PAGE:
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Minister puts LNG companies on blast

Thursday, November 3rd, 2022

Image shows LNG shipping vessel

Federal Minister for Industry and Science Ed Husic has lashed out at the oil and gas sector, saying the industry was not taking supply concerns and rising energy prices seriously.

Speaking to the ABC RN Breakfast show earlier this week, Husic noted that while a heads of agreement (HoA) was signed with liquefied natural gas (LNG) producers earlier this year to prevent a gas supply shortfall and secure competitively priced gas for the domestic market, subsequent evidence has shown a continued increase in energy prices.

“I’m already picking up evidence that the contract offers post the HoA that we’ve signed are just as high if not higher than what was the case before the HoA,” Husic said during the interview.

“There is evidence that in some contracts that what’s being offered was higher than what was received pre HoA. And that says to me, and it’s typical – I think this is reflective of this fact, that the market the way it stands at the moment that the LNG exporters and their associates, as the Australian Consumer and Competition Commission (ACCC) has identified, they’ve got influence of close to 90% of the proven and probable reserves in this country.

“So, their view is they can keep doing what they’ve been doing even though the country, everyone, has been saying to them, “You’ve got to see sense. You’ve got to do better. There are implications and consequences of what you’re doing,” and they’re still not doing it,” Husic said.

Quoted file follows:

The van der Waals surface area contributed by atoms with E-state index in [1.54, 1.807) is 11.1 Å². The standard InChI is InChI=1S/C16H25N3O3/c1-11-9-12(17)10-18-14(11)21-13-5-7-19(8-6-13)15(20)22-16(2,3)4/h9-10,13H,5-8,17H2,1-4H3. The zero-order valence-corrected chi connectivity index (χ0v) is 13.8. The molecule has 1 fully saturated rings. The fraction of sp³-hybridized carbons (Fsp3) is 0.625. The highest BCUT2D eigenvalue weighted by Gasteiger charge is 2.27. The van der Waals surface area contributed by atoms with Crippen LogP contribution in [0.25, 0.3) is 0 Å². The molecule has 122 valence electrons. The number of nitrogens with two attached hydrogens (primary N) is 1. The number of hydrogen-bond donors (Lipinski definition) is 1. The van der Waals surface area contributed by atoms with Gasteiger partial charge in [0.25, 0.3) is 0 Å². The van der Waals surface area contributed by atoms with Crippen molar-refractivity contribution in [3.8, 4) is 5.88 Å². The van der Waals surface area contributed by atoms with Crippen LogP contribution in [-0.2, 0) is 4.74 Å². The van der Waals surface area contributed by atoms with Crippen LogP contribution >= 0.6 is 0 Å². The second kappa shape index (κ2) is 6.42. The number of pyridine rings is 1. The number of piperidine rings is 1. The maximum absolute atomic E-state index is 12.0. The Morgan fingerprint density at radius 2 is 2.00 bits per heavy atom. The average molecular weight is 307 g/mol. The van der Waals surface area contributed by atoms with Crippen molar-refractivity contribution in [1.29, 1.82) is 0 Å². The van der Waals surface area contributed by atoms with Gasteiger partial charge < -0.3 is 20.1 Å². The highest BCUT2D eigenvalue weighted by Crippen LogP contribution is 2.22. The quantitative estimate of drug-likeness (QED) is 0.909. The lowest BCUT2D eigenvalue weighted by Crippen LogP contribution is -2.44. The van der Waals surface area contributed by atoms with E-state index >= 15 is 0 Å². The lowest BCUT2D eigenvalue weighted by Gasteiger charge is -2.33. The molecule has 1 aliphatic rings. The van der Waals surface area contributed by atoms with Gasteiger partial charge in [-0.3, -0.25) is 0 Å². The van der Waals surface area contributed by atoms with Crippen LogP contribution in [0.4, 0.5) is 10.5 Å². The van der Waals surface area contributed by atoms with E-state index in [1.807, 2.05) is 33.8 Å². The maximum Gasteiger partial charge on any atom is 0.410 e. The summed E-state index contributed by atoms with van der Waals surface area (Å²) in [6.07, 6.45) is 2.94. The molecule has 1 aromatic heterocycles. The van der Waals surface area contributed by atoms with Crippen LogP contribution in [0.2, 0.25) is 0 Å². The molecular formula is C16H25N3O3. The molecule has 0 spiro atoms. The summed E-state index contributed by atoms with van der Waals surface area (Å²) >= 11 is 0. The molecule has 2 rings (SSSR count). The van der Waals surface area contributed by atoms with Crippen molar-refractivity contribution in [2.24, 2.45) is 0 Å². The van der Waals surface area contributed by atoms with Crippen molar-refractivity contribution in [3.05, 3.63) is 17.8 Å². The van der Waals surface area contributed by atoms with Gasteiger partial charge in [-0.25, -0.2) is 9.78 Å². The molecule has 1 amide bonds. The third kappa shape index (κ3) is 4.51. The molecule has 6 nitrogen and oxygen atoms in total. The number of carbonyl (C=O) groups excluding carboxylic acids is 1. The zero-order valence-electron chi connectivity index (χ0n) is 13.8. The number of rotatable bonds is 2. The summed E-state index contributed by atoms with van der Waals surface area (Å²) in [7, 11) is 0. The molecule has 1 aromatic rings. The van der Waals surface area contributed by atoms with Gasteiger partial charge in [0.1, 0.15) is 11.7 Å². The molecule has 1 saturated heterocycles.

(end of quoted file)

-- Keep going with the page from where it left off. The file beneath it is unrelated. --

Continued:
The HoA put in place in September this year, and signed by three east coast LNG projects, was aimed at ensuring additional gas supply, improving security and affordability of domestic gas supplies in future years, while also introducing transparency measures to improve the information available to customers.

The HoA included LNG exporters first offering uncontracted gas to the domestic market, on competitive terms, before exporting, and that domestic gas customers would not pay more for the gas than international customers. The HoA also committed LNG exporters to offering gas on terms consistent with a code of conduct, and enhancing transparency and accountability, with quarterly compliance reporting to the Minister of Resources with oversight by the ACCC.

Husic said this week that the behaviour from the gas companies meant that the government had now reached a point where it was “forced” to consider a wide range of interventions to get a “better deal” because the LNG companies were “not doing the right thing”.

“And it’s been, as indicated by the ACCC – again, I come back to the stuff that they put out in the last few weeks – cases where the LNG exporters are offering gas to the domestic market at prices they couldn’t reasonably expect on the international market,” he added.

“And now we’ve got to go the next step in terms of further consideration about what we do to drive down input costs,” Husic said.

The Minister was unwilling to comment on what form the “next step” would be, saying the government would have to work through that “internally”.

The Australian Petroleum Production & Exploration Association, which previously welcomed the HoA, was unable to comment at the time of writing on Thursday.

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